Today, Israel’s female combat soldiers, including myself, are facing a war on multiple fronts. On the ground, we are faced with the same deadly threats as our male counterparts. These include everything from terrorists to violent teens hurling stones and improvised Molotov cocktails.
But when we return from the frontlines, we face additional attacks that our male counterparts do not.
Recently, three Israeli soldiers were murdered on the Egyptian border. This incident got a lot of attention for many valid reasons. Clearly, the murder of female combat soldier Lia Ben Nun and her two male comrades Ohad Dahan and Ori Yitzhak Iluz had nothing to do with their sex. Yet some people chose to exploit this incident to criticize the presence of female combat soldiers in the IDF.
This criticism came as no surprise. The IDF’s female combat soldiers have long been targets of slander and stereotypes. To many, these “young, beautiful and deadly” soldiers have become a modern version of the “Jewess”—a 19th century antisemitic trope that oversexualized Jewish women while simultaneously portraying them as a threat to traditional gender roles. This stereotype intersects with more traditional chauvinistic biases, subjecting the IDF’s female soldiers to criticism and prejudice from every direction.
This was clearly demonstrated by Rolling Stone’s absurd May 2021 article titled “Why Are Israeli Defense Forces Soldiers Posting Thirst Traps on TikTok?” which capitalized on that month’s Israel-Hamas conflict and a resulting surge in online antisemitism.
In the face of this, as a veteran IDF female combat soldier, I cannot remain silent any longer. I have decided to share my story in hopes of making people understand what being a female combat soldier really means.
I made aliyah and joined the IDF at the age of 23. Despite already having a bachelor’s degree, I knew I wanted to join the army in order to contribute to the country I love.
When I got to basic training, I asked other female soldiers why they voluntarily signed up to serve as combat soldiers. Their answers varied, but can be summed up as, “I want to better myself and protect my country.”
Whenever I was struggling mentally or physically during our seven months of training, it was my female comrades who encouraged me to keep going and helped me achieve my goals. I would do the same for them.
During training, we were completely integrated with the male soldiers in our unit, except for sleeping arrangements. We sparred with the guys during Krav Maga lessons. We trained in carrying the guys on stretchers and giving them medical treatment. We worked out, went on marches, did target practice, trained for arrests or search and rescue training—and we did it together. Eventually, when we finished training and were deployed to the field, we served together in guard duty, missions and arrests.
Although there are physiological differences between females and males, female combat soldiers haven’t put a strain on the IDF’s ability to protect Israel and perform effectively. On the contrary, the IDF uses certain natural advantages women have, such as communication skills, intelligence gathering and critical decision-making, to the IDF’s advantage.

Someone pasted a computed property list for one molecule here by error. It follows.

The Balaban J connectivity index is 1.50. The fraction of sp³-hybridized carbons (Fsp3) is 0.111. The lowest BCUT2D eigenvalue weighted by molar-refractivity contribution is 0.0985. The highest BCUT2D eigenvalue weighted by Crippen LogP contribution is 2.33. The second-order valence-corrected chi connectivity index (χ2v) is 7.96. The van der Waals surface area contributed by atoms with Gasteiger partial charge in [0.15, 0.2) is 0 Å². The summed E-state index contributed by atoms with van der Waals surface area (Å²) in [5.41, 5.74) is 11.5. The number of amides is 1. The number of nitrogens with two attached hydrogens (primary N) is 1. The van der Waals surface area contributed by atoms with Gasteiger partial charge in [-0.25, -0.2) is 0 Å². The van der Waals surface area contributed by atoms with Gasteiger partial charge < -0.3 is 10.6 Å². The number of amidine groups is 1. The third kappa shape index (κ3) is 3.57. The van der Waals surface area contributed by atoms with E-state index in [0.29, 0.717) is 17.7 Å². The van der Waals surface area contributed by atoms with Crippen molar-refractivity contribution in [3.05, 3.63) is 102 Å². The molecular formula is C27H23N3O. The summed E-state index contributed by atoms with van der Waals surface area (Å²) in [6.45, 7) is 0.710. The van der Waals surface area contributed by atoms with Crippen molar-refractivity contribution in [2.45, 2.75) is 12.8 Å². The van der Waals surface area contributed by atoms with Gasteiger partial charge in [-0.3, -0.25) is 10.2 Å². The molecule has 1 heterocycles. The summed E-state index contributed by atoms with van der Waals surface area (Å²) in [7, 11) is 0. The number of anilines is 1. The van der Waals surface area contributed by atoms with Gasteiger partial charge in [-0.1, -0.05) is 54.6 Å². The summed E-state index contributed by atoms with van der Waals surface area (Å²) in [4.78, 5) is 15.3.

The IDF needs all the combat soldiers it can get, male or female. So long as you can run three kilometers and shoot a gun, you should be in. In the field, you’re not going to be running marathons chasing suspects or fighting 20 people with your bare hands. Despite physical differences, IDF female combat soldiers have gained a reputation around the world as capable, tough and no-nonsense warriors.
Some people assume that female combat soldiers get an easy ride. Nothing could be further from the truth. As part of the IDF’s elite search and rescue unit, I have entered Ramallah, Bethlehem and other Arab towns in Judea and Samaria. I have engaged in combat and arrests in the field. I was a sharpshooter in my platoon, meaning that whenever there were violent clashes, I would be called up to shoot rubber bullets at terrorists throwing Molotov cocktails and boulders at our soldiers.
Male soldiers in mixed-gender combat units know that we are their equals and have our backs like we have theirs.
Mine is just one story, and I am no hero. Thousands of women like me serve in the IDF. Some, like Lia Ben Nun, die on the front lines defending the State of Israel.
Today, women in the IDF serve in almost every role, from Alice Miller—who sued for the right to enter the Israeli Air Force Flight Academy—to Israel’s female fighter pilots and Reut Rettig-Weiss, the first female brigade commander in the artillery brigades. As of Feb. 2022, women make up 18% of Israel’s active combat force, upwards of 25,000 women who serve alongside, ahead of and above men. Last year, 3,000 women were recruited into active combat roles and this trend is only increasing. Opportunities for women in the IDF are constantly expanding, as is Israeli women’s desire to be part of the khaki wall protecting the Jewish people.
The IDF’s female combat soldiers are a testament to the strength and capability of women. They shatter stereotypes, proving that gender does not determine one’s worth on the battlefield. Through rigorous training, physical and mental resilience and a shared commitment to safeguarding their nation, these women have earned their place alongside their male counterparts.
As the IDF continues to promote diversity and inclusion, the contributions of female combat soldiers will undoubtedly continue to shape Israel’s defense landscape for years to come. I’m very proud to have worked for and earned the title of combat soldier. I’m very proud to see the younger generations of Israeli girls and women who yearn to fight for the State of Israel.